In 2007 we had the invasion of the Complexo do Alemão, when there was a very heavy operation with 19 deaths.  At the time a special commission of the presidential secretariat for human rights examined the bodies and 70% of the dead were found to be victims of summary executions…

What has happened in all this region is the intensification of the action of groups such as drug traffickers or militias controlling areas and issues like the robbery of goods, theft of cars, the robbing of people in the streets, and all this is planned.  There is no goods robbery, theft of cars or lorries without the approval and, very often, the direct involvement of the police structure.  It is present, involved and even organises it.  Many cases that have been investigated point to precisely this.  Now tell me how a general with troops from the army, who have no ability and no experience of area patrolling, is going to cope.

It’s always for this group of white people, a middle-class elite, that this political-media response is designed.

The class element was also stressed by Edson Diniz, coordinator of the NGO Development Networks of the Marés, who said that the middle class ‘will applaud’ the decree:

This section of society believes in this account that crime is only located in the favelas, which we know is not true.  You have the petty stuff in the favelas, but the shark consumers don’t live there, but in the richer districts.  So in the poor districts there is fear.  These people are terrified because they know they will be the ones most affected.  One part of the city knows it won’t be affected at all by these actions…  An upper middle class district like Leblon won’t have any collective warrants.  Soldiers won’t go into the luxury condos and search all the apartments. No-one will do that.  They’ll do it in the favelas.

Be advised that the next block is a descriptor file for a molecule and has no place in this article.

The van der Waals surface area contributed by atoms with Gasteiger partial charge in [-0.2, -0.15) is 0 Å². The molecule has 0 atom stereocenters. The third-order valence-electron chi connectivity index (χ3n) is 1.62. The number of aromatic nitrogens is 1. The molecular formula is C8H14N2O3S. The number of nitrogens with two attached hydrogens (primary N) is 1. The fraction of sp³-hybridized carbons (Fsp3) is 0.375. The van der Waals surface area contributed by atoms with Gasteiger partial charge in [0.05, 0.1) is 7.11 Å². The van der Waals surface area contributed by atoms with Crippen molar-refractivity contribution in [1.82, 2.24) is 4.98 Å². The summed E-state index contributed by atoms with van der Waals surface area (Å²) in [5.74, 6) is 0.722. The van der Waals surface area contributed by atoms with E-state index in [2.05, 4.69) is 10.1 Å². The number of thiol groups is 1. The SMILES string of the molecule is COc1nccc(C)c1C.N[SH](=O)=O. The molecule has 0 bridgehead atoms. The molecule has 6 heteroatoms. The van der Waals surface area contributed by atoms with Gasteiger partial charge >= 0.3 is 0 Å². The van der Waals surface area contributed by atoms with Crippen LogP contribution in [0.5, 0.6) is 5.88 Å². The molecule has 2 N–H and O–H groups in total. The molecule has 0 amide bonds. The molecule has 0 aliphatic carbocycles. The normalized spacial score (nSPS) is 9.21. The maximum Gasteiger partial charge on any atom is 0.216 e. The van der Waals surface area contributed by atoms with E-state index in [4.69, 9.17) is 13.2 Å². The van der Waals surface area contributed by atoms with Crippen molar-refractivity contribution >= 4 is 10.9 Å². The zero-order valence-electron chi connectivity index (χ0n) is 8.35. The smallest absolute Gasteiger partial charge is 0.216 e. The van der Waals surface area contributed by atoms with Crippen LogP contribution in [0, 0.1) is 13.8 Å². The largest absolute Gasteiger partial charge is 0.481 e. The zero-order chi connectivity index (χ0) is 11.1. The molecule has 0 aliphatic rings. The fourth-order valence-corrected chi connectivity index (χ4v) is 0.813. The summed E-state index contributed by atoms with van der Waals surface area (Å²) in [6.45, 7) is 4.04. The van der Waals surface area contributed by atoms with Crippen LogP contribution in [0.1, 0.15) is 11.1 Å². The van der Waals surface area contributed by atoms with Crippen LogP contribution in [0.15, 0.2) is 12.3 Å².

The political calculus of the intervention

This brings us to the politics of Temer’s decree.  Commentators, even in the right-wing media, tend to agree that one reason for it is that it enabled him to postpone a vote on his proposal to reduce pension provision, a key plank of his austerity programme but one for which he had not succeeded in corralling sufficient votes in Congress.  It requires an amendment to the constitution, but the constitution cannot be amended while a federal intervention is under way.

But there is a second reason.  This is presidential election year.  Given Temer’s miserable 6% approval ratings, no-one saw him as a candidate for a second term.  But if Lula is barred from standing because of his legal difficulties, the only strong candidate left is Jair Bolsonaro, a retired military officer who makes a point of being photographed with troops.  Temer’s intervention could be a way of undercutting Bolsonaro, whose extreme right-wing views alienate many voters, while presenting himself as tough on crime.  His public relations manager, Elsinho Mouco, said as much on 21 February.  ‘He’s already a candidate.  The sail’s been hoisted and we’ve got a bit of wind.’  The president’s official spokespersons rushed to deny this: ‘The only motive behind the intervention,’ said one, was to meet the demands of the Brazilian people.’


Main image: Soldiers in the Complexo da Maré in 2014

[1] In May 2010 a man carrying out work on the roof of his house in a favela was shot dead by a policeman who mistook his drill for a gun.